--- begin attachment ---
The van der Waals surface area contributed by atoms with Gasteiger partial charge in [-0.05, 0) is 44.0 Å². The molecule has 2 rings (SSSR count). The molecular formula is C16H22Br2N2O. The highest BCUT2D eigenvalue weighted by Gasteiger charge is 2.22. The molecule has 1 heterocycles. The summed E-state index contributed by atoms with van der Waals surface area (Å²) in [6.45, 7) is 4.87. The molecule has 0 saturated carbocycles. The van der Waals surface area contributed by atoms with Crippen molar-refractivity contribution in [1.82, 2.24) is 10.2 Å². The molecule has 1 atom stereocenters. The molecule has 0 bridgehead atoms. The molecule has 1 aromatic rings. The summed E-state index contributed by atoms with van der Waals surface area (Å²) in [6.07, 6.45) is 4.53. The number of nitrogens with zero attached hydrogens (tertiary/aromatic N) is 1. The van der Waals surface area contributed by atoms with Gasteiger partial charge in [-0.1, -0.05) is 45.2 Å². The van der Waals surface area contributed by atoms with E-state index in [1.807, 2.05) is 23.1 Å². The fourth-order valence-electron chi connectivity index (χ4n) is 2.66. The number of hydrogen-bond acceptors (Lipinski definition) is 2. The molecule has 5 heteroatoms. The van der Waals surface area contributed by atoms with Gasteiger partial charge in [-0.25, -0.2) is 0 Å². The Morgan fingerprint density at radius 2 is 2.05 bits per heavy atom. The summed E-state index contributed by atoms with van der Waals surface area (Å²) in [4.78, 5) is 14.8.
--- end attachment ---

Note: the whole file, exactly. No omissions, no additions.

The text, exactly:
The van der Waals surface area contributed by atoms with Gasteiger partial charge in [-0.05, 0) is 44.0 Å². The molecule has 2 rings (SSSR count). The molecular formula is C16H22Br2N2O. The highest BCUT2D eigenvalue weighted by Gasteiger charge is 2.22. The molecule has 1 heterocycles. The summed E-state index contributed by atoms with van der Waals surface area (Å²) in [6.45, 7) is 4.87. The molecule has 0 saturated carbocycles. The van der Waals surface area contributed by atoms with Crippen molar-refractivity contribution in [1.82, 2.24) is 10.2 Å². The molecule has 1 atom stereocenters. The molecule has 0 bridgehead atoms. The molecule has 1 aromatic rings. The summed E-state index contributed by atoms with van der Waals surface area (Å²) in [6.07, 6.45) is 4.53. The number of nitrogens with zero attached hydrogens (tertiary/aromatic N) is 1. The van der Waals surface area contributed by atoms with Gasteiger partial charge in [-0.1, -0.05) is 45.2 Å². The van der Waals surface area contributed by atoms with E-state index in [1.807, 2.05) is 23.1 Å². The fourth-order valence-electron chi connectivity index (χ4n) is 2.66. The number of hydrogen-bond acceptors (Lipinski definition) is 2. The molecule has 5 heteroatoms. The van der Waals surface area contributed by atoms with Gasteiger partial charge in [-0.25, -0.2) is 0 Å². The Morgan fingerprint density at radius 2 is 2.05 bits per heavy atom. The summed E-state index contributed by atoms with van der Waals surface area (Å²) in [4.78, 5) is 14.8.